Is it actually better? What if the nerfed card turns out to be still too powerful? Do we go for another round of ban/nerfs? What if the "nerfed" card has been significantly reworked instead of just a cost adjustment or something and it introduces something unintended to one of the formats?

What about new packs? Does the unnerfed card appear in packs bought of that set? Unless you want the value of that card to be potentially really messsed up, you'd want to keep "printing" it at least until that set goes out of "print." So does the size of the set just get bumped up by 1 all of a sudden an both appear in packs? What if the changes also warrant a change in the card's rarity?


There is no reason this needs to be done. The system they have in place is well tested and doesn't need to change just because it can change.

Kroan
04-07-2014, 06:53 AM
I actually disagree with everyone shouting "bans are not worse than nerfs". Nerfing is better.

To be more precise: Nerfing + Banning.

Ban the card in the format and immediately introduce a nerfed version of it (not with the next set or something like that). Give everyone who has the banned card a copy of the nerfed card. Thanks to the digital era, this can even be the exact same physical card (preventing trading from half of the card). Ban the nerfed version in all formats where the banned card is not overpowered. Leave the weaker version susceptible to further nerfs for a short period of time.

Conclusion:
Everyone STILL has their banned card in the other formats, but the format where it got banned now has a more balanced version.
Total conclusion:
The card will retain more of its value: no loss of value due to having a weaker version in other formats, yet less loss of value thanks to the card actually still be playable in the format where it's banned.

This is actually the correct way of making use of the digital tools. It offers the best of both worlds.

Major downside: Might create some confusion, but that's something a good visual cue can fix. Yes, because multiple versions of the same card is something we would want :P Only reading your post confused me already. Imagine how that's going to be with a tens of thousands of cards. "Hey, card X is really sweet!" "Do you mean version a or b?" "Well actually, they just released version c, but I like b most".

DanTheMeek
04-07-2014, 06:55 AM
I actually disagree with everyone shouting "bans are not worse than nerfs". Nerfing is better.

To be more precise: Nerfing + Banning.

Ban the card in the format and immediately introduce a nerfed version of it (not with the next set or something like that). Give everyone who has the banned card a copy of the nerfed card. Thanks to the digital era, this can even be the exact same physical card (preventing trading from half of the card). Ban the nerfed version in all formats where the banned card is not overpowered. Leave the weaker version susceptible to further nerfs for a short period of time.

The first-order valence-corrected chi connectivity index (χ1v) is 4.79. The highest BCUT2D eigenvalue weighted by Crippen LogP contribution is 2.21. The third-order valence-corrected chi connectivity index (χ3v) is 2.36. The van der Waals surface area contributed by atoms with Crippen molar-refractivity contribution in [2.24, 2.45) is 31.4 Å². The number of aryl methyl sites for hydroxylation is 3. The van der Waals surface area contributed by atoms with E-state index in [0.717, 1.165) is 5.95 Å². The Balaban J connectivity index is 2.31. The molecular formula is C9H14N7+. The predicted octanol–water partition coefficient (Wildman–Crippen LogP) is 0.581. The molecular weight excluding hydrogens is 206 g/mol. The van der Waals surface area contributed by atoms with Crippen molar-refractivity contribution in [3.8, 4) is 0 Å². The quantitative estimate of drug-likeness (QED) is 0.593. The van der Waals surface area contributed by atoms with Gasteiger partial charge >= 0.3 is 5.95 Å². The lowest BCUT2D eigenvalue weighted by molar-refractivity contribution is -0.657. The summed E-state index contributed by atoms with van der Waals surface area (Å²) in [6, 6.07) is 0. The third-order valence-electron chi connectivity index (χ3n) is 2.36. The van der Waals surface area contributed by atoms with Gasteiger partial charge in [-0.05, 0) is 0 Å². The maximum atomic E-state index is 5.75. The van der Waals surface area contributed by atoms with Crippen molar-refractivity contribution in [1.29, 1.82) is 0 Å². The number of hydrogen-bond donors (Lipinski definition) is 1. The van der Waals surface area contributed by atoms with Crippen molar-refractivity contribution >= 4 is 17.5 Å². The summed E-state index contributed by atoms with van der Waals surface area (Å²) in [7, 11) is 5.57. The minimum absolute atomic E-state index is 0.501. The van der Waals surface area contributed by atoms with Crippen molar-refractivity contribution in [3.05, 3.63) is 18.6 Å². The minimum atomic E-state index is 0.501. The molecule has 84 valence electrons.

Conclusion:
Everyone STILL has their banned card in the other formats, but the format where it got banned now has a more balanced version.
Total conclusion:
The card will retain more of its value: no loss of value due to having a weaker version in other formats, yet less loss of value thanks to the card actually still be playable in the format where it's banned.

This is actually the correct way of making use of the digital tools. It offers the best of both worlds.

Major downside: Might create some confusion, but that's something a good visual cue can fix.

This is more or less what I suggested in the original ban vs nerf thread forever ago and still the option I feel is the best, only I wouldn't make the new card the same card banned, but a brand new card (perhaps with a name or image inspired by the original) to avoid ocnfusion. Still, the concept remains the same, ban the card out of PvP, but then make a replacement (preferably similar but if the very nature of the card itself makes it un-balancable then just something in the same shard), give a number of copies of the replacement equal to the number of said banned card every player owns out (I had 3 of the card that got banned so I get 3 of its replacement), and replace the banned card with the new card in its respective PvP pack going forward. Takes a little bit of the frustration off for players who only plan to play PvP, while still keeping the original card playable in PvE or wild west tournaments for those who don't wan it nerfed. Also removes the problem of having a PvE only card appearing in PvP packs going forward (or the shard balance of the set being thrown off if they just removed it from the pack).

While ideally no card ever gets banned, there needs to be a good plan in place for how to do deal with it if it happens, and I feel like simply banning it and taking no further action creates a number of issues that this would, if not fix, at least help reduce.

Xenavire
04-07-2014, 07:21 AM
I don't like the ban+nerf idea, because ramming the new card down our throats is a pain, and its confusing, and limits the appeal of any cards released in the future with a similar effect.

Look at MtG: they did it right. They didn't go reprint black lotus as a weaker card in the same set, they instead waited a few sets and started introducing very similar cards, appropriately nerfed. Lotus petal, gilded lotus, etc. But what if they had released one or more of those in the same set, in the place of black lotus? (Lets ignore the logistics of the printing process.)

Future versions and reprints would have been a lot less impactful. We want to keep this game collectible. I think this idea would discourage people.

Thrawn
04-07-2014, 07:23 AM
No, and this has been discussed to death and did not need a new post.

Jinxies
04-07-2014, 08:57 AM
I'm all for card nerfs, it works great in Game of Thrones and that's a physical card game. That said I have nothing against bans.

Xenavire
04-07-2014, 09:00 AM